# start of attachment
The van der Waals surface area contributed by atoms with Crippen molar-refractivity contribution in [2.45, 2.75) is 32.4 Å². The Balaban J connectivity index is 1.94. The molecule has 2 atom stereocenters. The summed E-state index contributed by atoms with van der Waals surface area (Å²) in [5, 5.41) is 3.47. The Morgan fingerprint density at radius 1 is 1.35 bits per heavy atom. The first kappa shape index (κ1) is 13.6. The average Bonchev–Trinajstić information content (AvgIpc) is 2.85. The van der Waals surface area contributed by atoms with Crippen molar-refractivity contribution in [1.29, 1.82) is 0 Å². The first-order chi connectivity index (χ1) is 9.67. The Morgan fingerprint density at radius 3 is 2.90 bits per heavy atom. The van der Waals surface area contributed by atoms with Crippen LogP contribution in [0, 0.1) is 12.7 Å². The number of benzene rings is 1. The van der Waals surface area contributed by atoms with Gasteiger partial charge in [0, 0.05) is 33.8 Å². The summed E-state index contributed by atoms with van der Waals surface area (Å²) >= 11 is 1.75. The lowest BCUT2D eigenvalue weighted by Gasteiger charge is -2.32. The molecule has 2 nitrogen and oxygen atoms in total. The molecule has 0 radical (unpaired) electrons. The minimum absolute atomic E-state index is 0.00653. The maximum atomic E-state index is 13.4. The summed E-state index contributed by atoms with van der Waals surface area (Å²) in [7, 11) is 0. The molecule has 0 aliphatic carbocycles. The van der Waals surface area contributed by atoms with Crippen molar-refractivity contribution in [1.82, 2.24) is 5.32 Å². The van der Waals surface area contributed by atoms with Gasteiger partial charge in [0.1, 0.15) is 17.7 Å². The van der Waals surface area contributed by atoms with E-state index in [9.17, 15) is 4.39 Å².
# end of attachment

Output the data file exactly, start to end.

The van der Waals surface area contributed by atoms with Crippen molar-refractivity contribution in [2.45, 2.75) is 32.4 Å². The Balaban J connectivity index is 1.94. The molecule has 2 atom stereocenters. The summed E-state index contributed by atoms with van der Waals surface area (Å²) in [5, 5.41) is 3.47. The Morgan fingerprint density at radius 1 is 1.35 bits per heavy atom. The first kappa shape index (κ1) is 13.6. The average Bonchev–Trinajstić information content (AvgIpc) is 2.85. The van der Waals surface area contributed by atoms with Crippen molar-refractivity contribution in [1.29, 1.82) is 0 Å². The first-order chi connectivity index (χ1) is 9.67. The Morgan fingerprint density at radius 3 is 2.90 bits per heavy atom. The van der Waals surface area contributed by atoms with Crippen LogP contribution in [0, 0.1) is 12.7 Å². The number of benzene rings is 1. The van der Waals surface area contributed by atoms with Gasteiger partial charge in [0, 0.05) is 33.8 Å². The summed E-state index contributed by atoms with van der Waals surface area (Å²) >= 11 is 1.75. The lowest BCUT2D eigenvalue weighted by Gasteiger charge is -2.32. The molecule has 2 nitrogen and oxygen atoms in total. The molecule has 0 radical (unpaired) electrons. The minimum absolute atomic E-state index is 0.00653. The maximum atomic E-state index is 13.4. The summed E-state index contributed by atoms with van der Waals surface area (Å²) in [7, 11) is 0. The molecule has 0 aliphatic carbocycles. The van der Waals surface area contributed by atoms with Crippen molar-refractivity contribution in [1.82, 2.24) is 5.32 Å². The van der Waals surface area contributed by atoms with Gasteiger partial charge in [0.1, 0.15) is 17.7 Å². The van der Waals surface area contributed by atoms with E-state index in [9.17, 15) is 4.39 Å².